There are deleted scenes on the pilot, "Fight or Flight," "Sleeping Dogs," "Shuttlepod One," "Oasis," "Fallen Hero," "Two Days and Two Nights" and "Shockwave, Part 1." The A/V quality is decent, but about what you would expect. Fortunately they provide a little perspective, but for the most part you can understand why they were excised.
The seventh disc houses a few more bonus features, including a guided tour of the various workings of The Enterprise. "Creating Enterprise" is a promo featurette that looks at what the title implies. Interviews with the cast and crew are included.
"Oh Captain" is a feature that looks at Scott Bakula as a person and actor, and how he crafted the character of Jonathon Archer. Director LeVar Burton also chimes in, who viewers may recognize from "Reading Rainbow," though I don't know that he has any prior "Star Trek" experience.
"Cast Impressions: Season One" is a 12 minute look back at the first season and the various episodes. Purely complimentary, of course.
Focusing specifically on the episode "Shuttle Pod: One" which was a more character-driven story rather than the epic space battles that "Star Trek" has become. The reflections are deep and seem very honest.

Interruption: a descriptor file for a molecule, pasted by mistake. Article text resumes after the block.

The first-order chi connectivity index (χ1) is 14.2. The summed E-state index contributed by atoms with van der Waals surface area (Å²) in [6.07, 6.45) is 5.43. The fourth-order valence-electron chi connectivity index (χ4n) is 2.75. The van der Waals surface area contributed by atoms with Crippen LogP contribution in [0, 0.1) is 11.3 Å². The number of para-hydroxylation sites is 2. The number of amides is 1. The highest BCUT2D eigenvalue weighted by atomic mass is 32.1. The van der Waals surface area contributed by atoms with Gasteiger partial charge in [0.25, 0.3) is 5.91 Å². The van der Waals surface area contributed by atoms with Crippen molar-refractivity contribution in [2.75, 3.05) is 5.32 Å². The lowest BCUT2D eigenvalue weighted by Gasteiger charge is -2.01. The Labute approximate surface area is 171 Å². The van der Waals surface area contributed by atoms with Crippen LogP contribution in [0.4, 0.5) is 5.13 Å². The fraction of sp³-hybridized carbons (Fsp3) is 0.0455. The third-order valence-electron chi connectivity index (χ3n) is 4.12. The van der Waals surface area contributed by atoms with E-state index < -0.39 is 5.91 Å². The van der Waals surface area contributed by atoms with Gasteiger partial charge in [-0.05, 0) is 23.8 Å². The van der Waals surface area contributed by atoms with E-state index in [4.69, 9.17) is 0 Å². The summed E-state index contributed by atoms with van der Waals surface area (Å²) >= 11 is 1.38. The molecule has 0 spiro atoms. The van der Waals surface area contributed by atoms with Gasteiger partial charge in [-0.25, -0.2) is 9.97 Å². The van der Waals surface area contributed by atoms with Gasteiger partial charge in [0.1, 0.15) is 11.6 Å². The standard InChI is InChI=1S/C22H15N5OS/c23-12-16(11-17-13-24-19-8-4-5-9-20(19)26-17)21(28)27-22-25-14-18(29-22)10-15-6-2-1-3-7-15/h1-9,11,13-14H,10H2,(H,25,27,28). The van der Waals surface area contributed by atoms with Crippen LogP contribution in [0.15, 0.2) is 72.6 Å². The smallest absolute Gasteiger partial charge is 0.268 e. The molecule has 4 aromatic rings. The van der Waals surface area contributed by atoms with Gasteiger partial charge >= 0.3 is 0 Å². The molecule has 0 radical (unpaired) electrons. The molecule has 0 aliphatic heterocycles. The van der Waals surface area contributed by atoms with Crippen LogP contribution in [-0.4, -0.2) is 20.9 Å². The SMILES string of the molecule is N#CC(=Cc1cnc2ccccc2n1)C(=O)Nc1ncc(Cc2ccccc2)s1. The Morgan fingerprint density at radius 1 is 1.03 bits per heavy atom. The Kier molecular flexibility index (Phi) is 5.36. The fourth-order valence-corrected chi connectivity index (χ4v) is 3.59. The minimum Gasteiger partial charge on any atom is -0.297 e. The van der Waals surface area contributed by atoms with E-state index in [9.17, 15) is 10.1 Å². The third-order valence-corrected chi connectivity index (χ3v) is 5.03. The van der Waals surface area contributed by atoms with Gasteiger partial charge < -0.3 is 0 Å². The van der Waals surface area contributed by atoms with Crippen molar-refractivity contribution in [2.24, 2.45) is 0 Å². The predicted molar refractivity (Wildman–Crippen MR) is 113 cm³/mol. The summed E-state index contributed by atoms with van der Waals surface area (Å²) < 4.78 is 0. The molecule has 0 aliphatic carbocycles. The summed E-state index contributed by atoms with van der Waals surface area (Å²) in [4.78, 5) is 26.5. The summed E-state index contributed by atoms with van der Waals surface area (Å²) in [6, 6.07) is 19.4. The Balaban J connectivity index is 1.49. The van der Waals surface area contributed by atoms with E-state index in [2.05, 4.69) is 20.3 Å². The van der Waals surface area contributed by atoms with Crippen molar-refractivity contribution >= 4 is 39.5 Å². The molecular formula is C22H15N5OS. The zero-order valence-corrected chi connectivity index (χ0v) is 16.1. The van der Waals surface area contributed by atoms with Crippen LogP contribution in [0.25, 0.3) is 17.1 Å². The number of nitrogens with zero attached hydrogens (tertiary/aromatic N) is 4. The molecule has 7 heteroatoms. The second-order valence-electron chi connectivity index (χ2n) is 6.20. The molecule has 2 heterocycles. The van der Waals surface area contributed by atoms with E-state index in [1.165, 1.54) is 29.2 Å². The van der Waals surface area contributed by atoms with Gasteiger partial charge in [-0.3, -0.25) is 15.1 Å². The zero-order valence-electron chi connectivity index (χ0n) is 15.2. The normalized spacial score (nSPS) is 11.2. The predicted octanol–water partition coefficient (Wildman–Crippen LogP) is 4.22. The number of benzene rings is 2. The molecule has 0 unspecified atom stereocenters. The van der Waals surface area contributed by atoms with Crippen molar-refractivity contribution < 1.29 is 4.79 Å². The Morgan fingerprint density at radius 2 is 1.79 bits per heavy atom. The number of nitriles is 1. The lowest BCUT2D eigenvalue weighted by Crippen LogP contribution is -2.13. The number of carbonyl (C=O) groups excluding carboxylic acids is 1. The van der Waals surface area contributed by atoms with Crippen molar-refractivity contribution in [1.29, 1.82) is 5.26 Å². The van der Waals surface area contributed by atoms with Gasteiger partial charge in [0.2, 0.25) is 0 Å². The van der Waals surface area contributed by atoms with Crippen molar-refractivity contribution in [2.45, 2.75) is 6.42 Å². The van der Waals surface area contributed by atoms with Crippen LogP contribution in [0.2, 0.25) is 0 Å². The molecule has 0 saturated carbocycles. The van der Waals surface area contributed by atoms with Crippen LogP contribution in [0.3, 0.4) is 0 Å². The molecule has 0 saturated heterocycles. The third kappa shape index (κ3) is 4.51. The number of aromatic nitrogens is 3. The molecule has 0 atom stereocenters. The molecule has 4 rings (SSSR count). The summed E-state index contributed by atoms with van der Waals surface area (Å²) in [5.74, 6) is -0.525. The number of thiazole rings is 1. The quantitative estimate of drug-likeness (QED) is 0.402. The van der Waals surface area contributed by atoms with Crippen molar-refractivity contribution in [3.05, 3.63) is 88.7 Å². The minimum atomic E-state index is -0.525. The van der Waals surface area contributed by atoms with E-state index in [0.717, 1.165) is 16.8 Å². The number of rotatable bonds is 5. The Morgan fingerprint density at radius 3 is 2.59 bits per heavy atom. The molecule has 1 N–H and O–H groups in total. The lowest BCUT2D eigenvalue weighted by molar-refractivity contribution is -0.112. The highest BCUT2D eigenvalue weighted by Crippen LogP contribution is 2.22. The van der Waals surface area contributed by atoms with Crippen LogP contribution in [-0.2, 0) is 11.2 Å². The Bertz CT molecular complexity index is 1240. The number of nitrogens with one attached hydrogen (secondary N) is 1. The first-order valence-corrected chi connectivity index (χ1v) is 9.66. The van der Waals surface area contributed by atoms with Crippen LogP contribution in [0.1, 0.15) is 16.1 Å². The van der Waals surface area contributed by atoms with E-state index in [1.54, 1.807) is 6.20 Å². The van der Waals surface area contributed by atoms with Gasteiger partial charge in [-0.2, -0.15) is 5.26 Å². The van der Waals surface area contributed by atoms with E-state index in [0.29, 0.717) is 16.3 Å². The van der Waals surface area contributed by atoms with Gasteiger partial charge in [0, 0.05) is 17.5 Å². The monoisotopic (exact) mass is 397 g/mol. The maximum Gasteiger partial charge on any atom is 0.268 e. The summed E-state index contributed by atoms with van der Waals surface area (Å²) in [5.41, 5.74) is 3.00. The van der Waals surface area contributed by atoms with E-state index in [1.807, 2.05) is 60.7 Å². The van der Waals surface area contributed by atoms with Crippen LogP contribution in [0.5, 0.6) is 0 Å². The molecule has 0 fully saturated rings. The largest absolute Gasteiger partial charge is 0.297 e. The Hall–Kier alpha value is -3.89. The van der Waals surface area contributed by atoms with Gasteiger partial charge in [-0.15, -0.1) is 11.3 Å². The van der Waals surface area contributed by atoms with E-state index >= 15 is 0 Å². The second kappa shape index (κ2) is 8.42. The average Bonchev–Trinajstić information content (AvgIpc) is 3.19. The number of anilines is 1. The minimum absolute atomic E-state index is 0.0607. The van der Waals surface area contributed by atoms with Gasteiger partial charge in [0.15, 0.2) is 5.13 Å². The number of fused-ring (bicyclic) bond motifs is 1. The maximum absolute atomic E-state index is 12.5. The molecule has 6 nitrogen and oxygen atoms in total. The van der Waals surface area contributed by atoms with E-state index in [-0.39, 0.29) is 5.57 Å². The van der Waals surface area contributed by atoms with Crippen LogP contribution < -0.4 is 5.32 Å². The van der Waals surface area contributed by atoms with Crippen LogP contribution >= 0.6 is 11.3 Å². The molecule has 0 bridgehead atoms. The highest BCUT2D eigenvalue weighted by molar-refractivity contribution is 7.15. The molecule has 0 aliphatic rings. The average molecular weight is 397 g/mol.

"Star Trek Time Wars" looks at the exact element of the show that I hated, the time traveling. While the creators aren't completely complimentary to the concept, they don't take a critical eye to it either. I still don't like it.
"Enterprise Secrets" runs a brief 2 minutes… and exposes how the Warp Core really works. Who knew I could build one in my basement! And now I want a replicator…
Vaughn Armstrong, who plays the recurring Admiral Forrest, sings a little song for us and exposes the nature of his character and how he got the part. Armstrong, a "Star Trek" regular, looks at what he's done for the program. He played a Klingon on short notice and goes through the process of learning the dialogue he had to perform. An interesting study.
And Outtakes. What would a DVD set be without flubs, goofs, and giggles? It runs about 9 minutes.
And if you've never been to the "Borg Invasion" at Vegas, you get a commercial. It's fun.
This season of "Enterprise" isn't nearly as bad as fans have made it out to be. Sure, it's very different. The Vulcans aren't as benevolent as Spock, but the Humans are more akin to their contemporary counterparts than they are to Picard and crew. It's a departure from the norms of the "Star Trek" universe and was maligned for that instead of the legitimate problems it suffers from, like rapid acceptance of technology, blind warfare and species introductions and uneven plotting. If you blew it off the first time like I did you might be pleasantly surprised what you find upon a second look with a clean slate.